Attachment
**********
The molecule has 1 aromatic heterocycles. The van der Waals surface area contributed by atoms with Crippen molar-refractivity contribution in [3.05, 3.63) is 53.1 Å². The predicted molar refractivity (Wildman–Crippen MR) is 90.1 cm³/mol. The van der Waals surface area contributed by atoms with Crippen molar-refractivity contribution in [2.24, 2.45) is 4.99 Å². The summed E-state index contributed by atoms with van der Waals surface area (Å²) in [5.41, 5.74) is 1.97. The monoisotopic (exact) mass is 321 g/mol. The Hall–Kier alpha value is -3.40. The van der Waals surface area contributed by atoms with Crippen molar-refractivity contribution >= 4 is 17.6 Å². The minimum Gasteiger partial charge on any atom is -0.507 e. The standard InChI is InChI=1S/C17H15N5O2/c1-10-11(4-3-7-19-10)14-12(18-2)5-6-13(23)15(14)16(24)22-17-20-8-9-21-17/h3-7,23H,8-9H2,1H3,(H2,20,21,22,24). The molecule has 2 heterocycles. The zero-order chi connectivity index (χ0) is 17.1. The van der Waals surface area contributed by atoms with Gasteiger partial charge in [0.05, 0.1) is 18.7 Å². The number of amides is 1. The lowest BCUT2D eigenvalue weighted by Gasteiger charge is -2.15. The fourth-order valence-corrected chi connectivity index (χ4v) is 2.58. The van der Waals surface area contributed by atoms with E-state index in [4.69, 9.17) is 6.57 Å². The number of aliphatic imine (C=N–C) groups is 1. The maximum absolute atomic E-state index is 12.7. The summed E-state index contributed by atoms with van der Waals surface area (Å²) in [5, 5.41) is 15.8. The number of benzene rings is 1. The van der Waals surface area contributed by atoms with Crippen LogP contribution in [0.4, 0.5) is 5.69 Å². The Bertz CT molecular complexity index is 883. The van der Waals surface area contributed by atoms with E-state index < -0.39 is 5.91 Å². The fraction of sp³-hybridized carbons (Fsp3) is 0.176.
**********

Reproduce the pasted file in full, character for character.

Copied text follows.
The molecule has 1 aromatic heterocycles. The van der Waals surface area contributed by atoms with Crippen molar-refractivity contribution in [3.05, 3.63) is 53.1 Å². The predicted molar refractivity (Wildman–Crippen MR) is 90.1 cm³/mol. The van der Waals surface area contributed by atoms with Crippen molar-refractivity contribution in [2.24, 2.45) is 4.99 Å². The summed E-state index contributed by atoms with van der Waals surface area (Å²) in [5.41, 5.74) is 1.97. The monoisotopic (exact) mass is 321 g/mol. The Hall–Kier alpha value is -3.40. The van der Waals surface area contributed by atoms with Crippen molar-refractivity contribution >= 4 is 17.6 Å². The minimum Gasteiger partial charge on any atom is -0.507 e. The standard InChI is InChI=1S/C17H15N5O2/c1-10-11(4-3-7-19-10)14-12(18-2)5-6-13(23)15(14)16(24)22-17-20-8-9-21-17/h3-7,23H,8-9H2,1H3,(H2,20,21,22,24). The molecule has 2 heterocycles. The zero-order chi connectivity index (χ0) is 17.1. The van der Waals surface area contributed by atoms with Gasteiger partial charge in [0.05, 0.1) is 18.7 Å². The number of amides is 1. The lowest BCUT2D eigenvalue weighted by Gasteiger charge is -2.15. The fourth-order valence-corrected chi connectivity index (χ4v) is 2.58. The van der Waals surface area contributed by atoms with E-state index in [4.69, 9.17) is 6.57 Å². The number of aliphatic imine (C=N–C) groups is 1. The maximum absolute atomic E-state index is 12.7. The summed E-state index contributed by atoms with van der Waals surface area (Å²) in [5, 5.41) is 15.8. The number of benzene rings is 1. The van der Waals surface area contributed by atoms with Crippen LogP contribution in [0.4, 0.5) is 5.69 Å². The Bertz CT molecular complexity index is 883. The van der Waals surface area contributed by atoms with E-state index < -0.39 is 5.91 Å². The fraction of sp³-hybridized carbons (Fsp3) is 0.176.